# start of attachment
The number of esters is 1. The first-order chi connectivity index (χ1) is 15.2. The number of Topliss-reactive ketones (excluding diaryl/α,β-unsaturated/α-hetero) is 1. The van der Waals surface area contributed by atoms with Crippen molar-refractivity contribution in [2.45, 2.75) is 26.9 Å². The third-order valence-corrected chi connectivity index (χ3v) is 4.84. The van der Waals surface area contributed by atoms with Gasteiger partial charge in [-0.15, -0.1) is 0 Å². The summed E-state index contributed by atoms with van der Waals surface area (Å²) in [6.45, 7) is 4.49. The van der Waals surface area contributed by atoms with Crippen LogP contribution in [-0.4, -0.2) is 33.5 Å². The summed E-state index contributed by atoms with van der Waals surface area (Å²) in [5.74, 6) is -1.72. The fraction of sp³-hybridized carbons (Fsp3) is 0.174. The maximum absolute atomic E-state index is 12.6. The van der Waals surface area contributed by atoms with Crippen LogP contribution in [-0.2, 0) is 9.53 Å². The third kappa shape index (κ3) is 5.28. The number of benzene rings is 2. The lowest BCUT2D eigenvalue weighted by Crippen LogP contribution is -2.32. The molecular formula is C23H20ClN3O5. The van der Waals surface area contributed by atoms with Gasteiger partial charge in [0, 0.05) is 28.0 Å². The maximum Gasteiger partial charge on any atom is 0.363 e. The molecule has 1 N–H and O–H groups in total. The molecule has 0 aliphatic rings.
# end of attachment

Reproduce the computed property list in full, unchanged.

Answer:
The number of esters is 1. The first-order chi connectivity index (χ1) is 15.2. The number of Topliss-reactive ketones (excluding diaryl/α,β-unsaturated/α-hetero) is 1. The van der Waals surface area contributed by atoms with Crippen molar-refractivity contribution in [2.45, 2.75) is 26.9 Å². The third-order valence-corrected chi connectivity index (χ3v) is 4.84. The van der Waals surface area contributed by atoms with Gasteiger partial charge in [-0.15, -0.1) is 0 Å². The summed E-state index contributed by atoms with van der Waals surface area (Å²) in [6.45, 7) is 4.49. The van der Waals surface area contributed by atoms with Crippen LogP contribution in [-0.4, -0.2) is 33.5 Å². The summed E-state index contributed by atoms with van der Waals surface area (Å²) in [5.74, 6) is -1.72. The fraction of sp³-hybridized carbons (Fsp3) is 0.174. The maximum absolute atomic E-state index is 12.6. The van der Waals surface area contributed by atoms with Crippen LogP contribution in [-0.2, 0) is 9.53 Å². The third kappa shape index (κ3) is 5.28. The number of benzene rings is 2. The lowest BCUT2D eigenvalue weighted by Crippen LogP contribution is -2.32. The molecular formula is C23H20ClN3O5. The van der Waals surface area contributed by atoms with Gasteiger partial charge in [0, 0.05) is 28.0 Å². The maximum Gasteiger partial charge on any atom is 0.363 e. The molecule has 1 N–H and O–H groups in total. The molecule has 0 aliphatic rings.